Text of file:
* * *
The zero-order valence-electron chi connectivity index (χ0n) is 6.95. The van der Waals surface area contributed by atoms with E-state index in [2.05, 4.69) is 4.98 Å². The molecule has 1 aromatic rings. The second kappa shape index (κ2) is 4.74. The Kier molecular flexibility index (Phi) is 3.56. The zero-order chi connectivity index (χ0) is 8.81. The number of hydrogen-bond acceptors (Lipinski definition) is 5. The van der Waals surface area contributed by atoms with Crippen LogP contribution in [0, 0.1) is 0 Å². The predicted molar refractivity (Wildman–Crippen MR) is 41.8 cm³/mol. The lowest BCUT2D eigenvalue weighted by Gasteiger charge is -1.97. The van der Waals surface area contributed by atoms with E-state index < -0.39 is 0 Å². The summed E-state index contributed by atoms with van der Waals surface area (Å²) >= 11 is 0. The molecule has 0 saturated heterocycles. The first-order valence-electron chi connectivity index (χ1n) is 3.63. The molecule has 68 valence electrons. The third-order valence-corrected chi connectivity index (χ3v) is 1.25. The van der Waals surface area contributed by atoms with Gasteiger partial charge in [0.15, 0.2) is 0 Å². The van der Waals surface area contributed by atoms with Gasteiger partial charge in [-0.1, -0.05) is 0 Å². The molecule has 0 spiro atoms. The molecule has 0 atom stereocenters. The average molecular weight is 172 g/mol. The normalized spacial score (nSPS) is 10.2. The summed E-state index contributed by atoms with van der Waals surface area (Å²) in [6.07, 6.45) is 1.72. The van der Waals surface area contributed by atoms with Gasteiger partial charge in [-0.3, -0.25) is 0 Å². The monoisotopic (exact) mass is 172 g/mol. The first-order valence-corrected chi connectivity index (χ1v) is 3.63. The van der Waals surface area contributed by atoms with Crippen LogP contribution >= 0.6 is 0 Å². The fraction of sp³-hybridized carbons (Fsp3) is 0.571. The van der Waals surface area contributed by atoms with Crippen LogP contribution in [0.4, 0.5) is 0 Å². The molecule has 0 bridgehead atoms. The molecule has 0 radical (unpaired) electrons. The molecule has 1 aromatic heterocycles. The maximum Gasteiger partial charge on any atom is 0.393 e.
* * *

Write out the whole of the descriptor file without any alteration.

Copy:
The zero-order valence-electron chi connectivity index (χ0n) is 6.95. The van der Waals surface area contributed by atoms with E-state index in [2.05, 4.69) is 4.98 Å². The molecule has 1 aromatic rings. The second kappa shape index (κ2) is 4.74. The Kier molecular flexibility index (Phi) is 3.56. The zero-order chi connectivity index (χ0) is 8.81. The number of hydrogen-bond acceptors (Lipinski definition) is 5. The van der Waals surface area contributed by atoms with Crippen LogP contribution in [0, 0.1) is 0 Å². The predicted molar refractivity (Wildman–Crippen MR) is 41.8 cm³/mol. The lowest BCUT2D eigenvalue weighted by Gasteiger charge is -1.97. The van der Waals surface area contributed by atoms with E-state index < -0.39 is 0 Å². The summed E-state index contributed by atoms with van der Waals surface area (Å²) >= 11 is 0. The molecule has 0 saturated heterocycles. The first-order valence-electron chi connectivity index (χ1n) is 3.63. The molecule has 68 valence electrons. The third-order valence-corrected chi connectivity index (χ3v) is 1.25. The van der Waals surface area contributed by atoms with Gasteiger partial charge in [0.15, 0.2) is 0 Å². The van der Waals surface area contributed by atoms with Gasteiger partial charge in [-0.1, -0.05) is 0 Å². The molecule has 0 spiro atoms. The molecule has 0 atom stereocenters. The average molecular weight is 172 g/mol. The normalized spacial score (nSPS) is 10.2. The summed E-state index contributed by atoms with van der Waals surface area (Å²) in [6.07, 6.45) is 1.72. The van der Waals surface area contributed by atoms with Gasteiger partial charge in [-0.3, -0.25) is 0 Å². The monoisotopic (exact) mass is 172 g/mol. The first-order valence-corrected chi connectivity index (χ1v) is 3.63. The van der Waals surface area contributed by atoms with Crippen LogP contribution >= 0.6 is 0 Å². The fraction of sp³-hybridized carbons (Fsp3) is 0.571. The van der Waals surface area contributed by atoms with Crippen LogP contribution in [0.4, 0.5) is 0 Å². The molecule has 0 bridgehead atoms. The molecule has 0 radical (unpaired) electrons. The molecule has 1 aromatic heterocycles. The maximum Gasteiger partial charge on any atom is 0.393 e.